A group of 11 House Republicans is sounding the alarm on Interior Secretary Deb Haaland’s potential conflicts of interest related to an action she took last week restricting oil and gas drilling.
The Republicans, led by Natural Resources Committee Chairman Bruce Westerman, R-Ark., wrote to Haaland and top Interior Department ethics official Heather Gottry, expressing concern about how her and her family’s past activism may have influenced the action. On Friday, Haaland finalized a ban on fossil fuel leasing within 10 miles of the Chaco Culture National Historical Park in New Mexico.
“Under the standards of ethical conduct, federal government officials are required to recuse from particular matters involving specific parties where ‘a person with whom he has a covered relationship is or represents a party to such matter,’ unless authorized by the agency to participate,” the Republican lawmakers wrote.
“Furthermore, a federal government official is barred from using their position for the private gain of family members or nonprofit organizations,” the letter continued.
The letter noted that Haaland has been involved with the Pueblo Action Alliance (PAA), a New Mexico-based environmental and cultural group that has advocated against new leasing near Chaco Canyon. PAA Executive Director Julia Bernal boasted in 2021 that she met personally with Haaland, whom she referenced as “Auntie Deb,” about the group’s broad opposition to oil and gas leasing.
Haaland’s daughter Somah has also worked for PAA and even lobbied on behalf of the group against new leasing near Chaco Canyon during a trip late last year to Washington, D.C.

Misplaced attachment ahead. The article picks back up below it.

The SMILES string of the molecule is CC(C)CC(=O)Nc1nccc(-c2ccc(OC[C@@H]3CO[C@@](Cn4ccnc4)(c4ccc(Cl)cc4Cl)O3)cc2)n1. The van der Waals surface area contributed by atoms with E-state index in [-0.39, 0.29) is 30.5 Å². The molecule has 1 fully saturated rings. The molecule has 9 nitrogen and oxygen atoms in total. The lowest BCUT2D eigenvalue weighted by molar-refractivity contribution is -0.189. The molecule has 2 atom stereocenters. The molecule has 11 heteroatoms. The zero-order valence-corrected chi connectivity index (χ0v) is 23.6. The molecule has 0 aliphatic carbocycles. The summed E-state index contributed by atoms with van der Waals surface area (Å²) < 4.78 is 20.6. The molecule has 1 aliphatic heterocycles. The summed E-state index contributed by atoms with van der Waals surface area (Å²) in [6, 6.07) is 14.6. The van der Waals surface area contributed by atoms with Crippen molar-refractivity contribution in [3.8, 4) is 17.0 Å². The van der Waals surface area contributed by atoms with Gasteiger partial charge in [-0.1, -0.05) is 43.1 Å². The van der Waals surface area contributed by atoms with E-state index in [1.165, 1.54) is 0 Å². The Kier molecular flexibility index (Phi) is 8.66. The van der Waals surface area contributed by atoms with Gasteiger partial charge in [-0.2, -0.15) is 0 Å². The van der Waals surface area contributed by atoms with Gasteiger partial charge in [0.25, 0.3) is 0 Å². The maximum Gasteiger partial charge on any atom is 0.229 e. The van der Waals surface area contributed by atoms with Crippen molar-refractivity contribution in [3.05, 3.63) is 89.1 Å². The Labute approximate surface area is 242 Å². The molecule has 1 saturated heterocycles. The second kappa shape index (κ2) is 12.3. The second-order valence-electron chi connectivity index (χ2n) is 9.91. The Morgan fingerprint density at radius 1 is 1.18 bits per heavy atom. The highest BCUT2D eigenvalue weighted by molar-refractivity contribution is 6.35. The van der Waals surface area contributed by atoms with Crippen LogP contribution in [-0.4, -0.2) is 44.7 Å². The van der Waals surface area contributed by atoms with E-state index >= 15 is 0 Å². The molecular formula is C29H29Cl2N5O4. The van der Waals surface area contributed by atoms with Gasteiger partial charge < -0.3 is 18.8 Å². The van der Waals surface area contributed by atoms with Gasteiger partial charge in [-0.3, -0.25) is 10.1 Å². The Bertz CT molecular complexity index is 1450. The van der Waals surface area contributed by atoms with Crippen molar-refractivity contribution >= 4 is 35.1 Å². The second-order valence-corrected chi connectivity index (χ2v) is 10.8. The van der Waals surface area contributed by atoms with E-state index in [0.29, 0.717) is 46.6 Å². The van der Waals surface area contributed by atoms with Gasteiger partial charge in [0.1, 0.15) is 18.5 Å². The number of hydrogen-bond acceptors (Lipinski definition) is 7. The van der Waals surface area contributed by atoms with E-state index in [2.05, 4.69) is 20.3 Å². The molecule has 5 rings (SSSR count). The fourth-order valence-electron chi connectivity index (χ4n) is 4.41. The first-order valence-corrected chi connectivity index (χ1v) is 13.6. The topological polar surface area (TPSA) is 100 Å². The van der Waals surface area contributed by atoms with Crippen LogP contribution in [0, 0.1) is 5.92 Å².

“Prior to joining the Biden Administration as Secretary of the Department of the Interior, Secretary Haaland was evidently involved with the Pueblo Action Alliance, a New Mexico based environmental and social justice organization that frequently engages in advocacy, protests, and lobbying throughout the United States,” the letter stated.
“PAA and its leaders advocate for the dismantling of America’s economic and political system and believe America is irredeemable because there is no ‘opportunity to reform a system that isn’t founded on good morals or values,’” it added. “PAA’s work includes efforts to restrict domestic oil and gas production.”
In addition, the letter cited Haaland’s latest ethics filing, which showed her husband Skip Sayre does consulting work for the Laguna Development Corp., a firm that is affiliated with the Laguna Pueblo, an Indigenous tribe. Like the PAA, the tribe has advocated in favor of a buffer zone around Chaco Canyon where new leasing would be banned.
“One of Congress’s most essential duties is overseeing federal agencies and the cabinet secretaries who lead them,” Westerman told Fox News Digital in a statement. “Recently, we’ve discovered concerning ties between Secretary Haaland and the radical environmental and social justice advocacy group Pueblo Action Alliance, as well as other potential conflicts of interests from her household she is required by law to disclose.”
“These alliances raise ethical concerns about Secretary Haaland’s conflict of interest over specific activities like her recent decision to further restrict domestic oil and natural gas production at a site in New Mexico,” he added. “The committee is calling on Secretary Haaland to shed light on these ties between her family and this extremist group so we can determine the potentially unethical way these types of decisions are being made throughout the federal bureaucracy.”
The Republicans’ letter concluded by listing a series of related questions about Haaland’s ethics obligations and communications with PAA.
Meanwhile, in April, government watchdog organization Protect the Public’s Trust filed two federal lawsuits against the Department of the Interior, alleging the agency and its subagency Bureau of Land Management have stonewalled information requests demanding communications involving Somah Haaland.
PAA didn’t immediately respond to a request for comment. The Interior Department declined to comment.